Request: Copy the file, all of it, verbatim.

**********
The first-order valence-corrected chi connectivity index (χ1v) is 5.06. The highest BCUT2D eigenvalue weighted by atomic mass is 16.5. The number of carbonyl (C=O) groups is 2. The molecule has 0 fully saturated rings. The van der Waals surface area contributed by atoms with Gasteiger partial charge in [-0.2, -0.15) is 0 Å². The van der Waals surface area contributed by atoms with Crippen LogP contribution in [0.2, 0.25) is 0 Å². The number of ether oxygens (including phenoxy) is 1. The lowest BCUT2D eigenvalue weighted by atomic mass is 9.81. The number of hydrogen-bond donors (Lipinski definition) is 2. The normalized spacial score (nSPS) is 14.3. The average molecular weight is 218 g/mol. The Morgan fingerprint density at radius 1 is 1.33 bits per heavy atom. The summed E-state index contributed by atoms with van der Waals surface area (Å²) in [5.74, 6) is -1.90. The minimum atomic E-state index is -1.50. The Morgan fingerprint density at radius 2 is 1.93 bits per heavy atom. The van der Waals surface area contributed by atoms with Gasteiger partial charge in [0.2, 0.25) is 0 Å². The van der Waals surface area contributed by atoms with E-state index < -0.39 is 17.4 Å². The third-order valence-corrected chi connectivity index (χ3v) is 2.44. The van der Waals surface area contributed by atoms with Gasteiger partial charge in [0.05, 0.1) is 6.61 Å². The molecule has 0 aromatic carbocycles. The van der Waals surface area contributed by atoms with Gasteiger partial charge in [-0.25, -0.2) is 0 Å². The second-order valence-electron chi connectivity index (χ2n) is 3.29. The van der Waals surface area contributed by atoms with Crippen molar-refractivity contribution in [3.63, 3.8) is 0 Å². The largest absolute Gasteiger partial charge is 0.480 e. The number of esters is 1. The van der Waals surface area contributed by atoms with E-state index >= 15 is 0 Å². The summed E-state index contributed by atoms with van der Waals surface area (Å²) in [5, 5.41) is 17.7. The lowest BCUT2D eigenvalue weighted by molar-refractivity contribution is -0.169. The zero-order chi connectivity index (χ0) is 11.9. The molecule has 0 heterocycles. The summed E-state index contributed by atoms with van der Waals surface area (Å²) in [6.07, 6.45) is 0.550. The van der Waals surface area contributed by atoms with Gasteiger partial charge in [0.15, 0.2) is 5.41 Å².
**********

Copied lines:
The first-order valence-corrected chi connectivity index (χ1v) is 5.06. The highest BCUT2D eigenvalue weighted by atomic mass is 16.5. The number of carbonyl (C=O) groups is 2. The molecule has 0 fully saturated rings. The van der Waals surface area contributed by atoms with Gasteiger partial charge in [-0.2, -0.15) is 0 Å². The van der Waals surface area contributed by atoms with Crippen LogP contribution in [0.2, 0.25) is 0 Å². The number of ether oxygens (including phenoxy) is 1. The lowest BCUT2D eigenvalue weighted by atomic mass is 9.81. The number of hydrogen-bond donors (Lipinski definition) is 2. The normalized spacial score (nSPS) is 14.3. The average molecular weight is 218 g/mol. The Morgan fingerprint density at radius 1 is 1.33 bits per heavy atom. The summed E-state index contributed by atoms with van der Waals surface area (Å²) in [5.74, 6) is -1.90. The minimum atomic E-state index is -1.50. The Morgan fingerprint density at radius 2 is 1.93 bits per heavy atom. The van der Waals surface area contributed by atoms with Gasteiger partial charge in [0.2, 0.25) is 0 Å². The van der Waals surface area contributed by atoms with E-state index < -0.39 is 17.4 Å². The third-order valence-corrected chi connectivity index (χ3v) is 2.44. The van der Waals surface area contributed by atoms with Gasteiger partial charge in [0.05, 0.1) is 6.61 Å². The molecule has 0 aromatic carbocycles. The van der Waals surface area contributed by atoms with Gasteiger partial charge in [-0.25, -0.2) is 0 Å². The second-order valence-electron chi connectivity index (χ2n) is 3.29. The van der Waals surface area contributed by atoms with Crippen molar-refractivity contribution in [3.63, 3.8) is 0 Å². The largest absolute Gasteiger partial charge is 0.480 e. The number of esters is 1. The van der Waals surface area contributed by atoms with E-state index >= 15 is 0 Å². The summed E-state index contributed by atoms with van der Waals surface area (Å²) in [5, 5.41) is 17.7. The lowest BCUT2D eigenvalue weighted by molar-refractivity contribution is -0.169. The zero-order chi connectivity index (χ0) is 11.9. The molecule has 0 heterocycles. The summed E-state index contributed by atoms with van der Waals surface area (Å²) in [6.07, 6.45) is 0.550. The van der Waals surface area contributed by atoms with Gasteiger partial charge in [0.15, 0.2) is 5.41 Å².